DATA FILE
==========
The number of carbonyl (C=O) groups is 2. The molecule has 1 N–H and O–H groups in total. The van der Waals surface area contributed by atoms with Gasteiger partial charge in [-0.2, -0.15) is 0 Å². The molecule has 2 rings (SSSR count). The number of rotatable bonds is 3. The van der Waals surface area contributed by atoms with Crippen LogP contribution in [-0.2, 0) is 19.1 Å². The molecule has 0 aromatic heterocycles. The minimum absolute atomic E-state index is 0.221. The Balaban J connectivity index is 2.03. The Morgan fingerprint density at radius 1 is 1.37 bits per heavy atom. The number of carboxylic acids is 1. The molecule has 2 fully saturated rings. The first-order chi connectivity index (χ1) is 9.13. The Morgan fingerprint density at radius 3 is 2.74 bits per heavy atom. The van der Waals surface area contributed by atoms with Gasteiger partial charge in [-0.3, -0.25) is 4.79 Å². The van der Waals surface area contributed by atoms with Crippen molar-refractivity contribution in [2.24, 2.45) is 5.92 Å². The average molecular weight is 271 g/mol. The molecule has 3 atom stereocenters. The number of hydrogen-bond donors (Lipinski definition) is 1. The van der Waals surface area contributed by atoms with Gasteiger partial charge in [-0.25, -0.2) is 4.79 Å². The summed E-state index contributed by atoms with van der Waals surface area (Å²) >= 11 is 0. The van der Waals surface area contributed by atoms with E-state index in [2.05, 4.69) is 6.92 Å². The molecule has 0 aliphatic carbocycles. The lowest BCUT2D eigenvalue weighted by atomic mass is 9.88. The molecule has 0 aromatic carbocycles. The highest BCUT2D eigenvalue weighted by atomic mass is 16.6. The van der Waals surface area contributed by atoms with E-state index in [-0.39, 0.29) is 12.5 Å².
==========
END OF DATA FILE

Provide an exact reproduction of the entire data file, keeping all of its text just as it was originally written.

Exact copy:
The number of carbonyl (C=O) groups is 2. The molecule has 1 N–H and O–H groups in total. The van der Waals surface area contributed by atoms with Gasteiger partial charge in [-0.2, -0.15) is 0 Å². The molecule has 2 rings (SSSR count). The number of rotatable bonds is 3. The van der Waals surface area contributed by atoms with Crippen LogP contribution in [-0.2, 0) is 19.1 Å². The molecule has 0 aromatic heterocycles. The minimum absolute atomic E-state index is 0.221. The Balaban J connectivity index is 2.03. The Morgan fingerprint density at radius 1 is 1.37 bits per heavy atom. The number of carboxylic acids is 1. The molecule has 2 fully saturated rings. The first-order chi connectivity index (χ1) is 9.13. The Morgan fingerprint density at radius 3 is 2.74 bits per heavy atom. The van der Waals surface area contributed by atoms with Gasteiger partial charge in [-0.3, -0.25) is 4.79 Å². The van der Waals surface area contributed by atoms with Crippen molar-refractivity contribution in [2.24, 2.45) is 5.92 Å². The average molecular weight is 271 g/mol. The molecule has 3 atom stereocenters. The number of hydrogen-bond donors (Lipinski definition) is 1. The van der Waals surface area contributed by atoms with Gasteiger partial charge in [-0.25, -0.2) is 4.79 Å². The summed E-state index contributed by atoms with van der Waals surface area (Å²) >= 11 is 0. The van der Waals surface area contributed by atoms with E-state index in [2.05, 4.69) is 6.92 Å². The molecule has 0 aliphatic carbocycles. The lowest BCUT2D eigenvalue weighted by atomic mass is 9.88. The molecule has 0 aromatic carbocycles. The highest BCUT2D eigenvalue weighted by atomic mass is 16.6. The van der Waals surface area contributed by atoms with E-state index in [-0.39, 0.29) is 12.5 Å².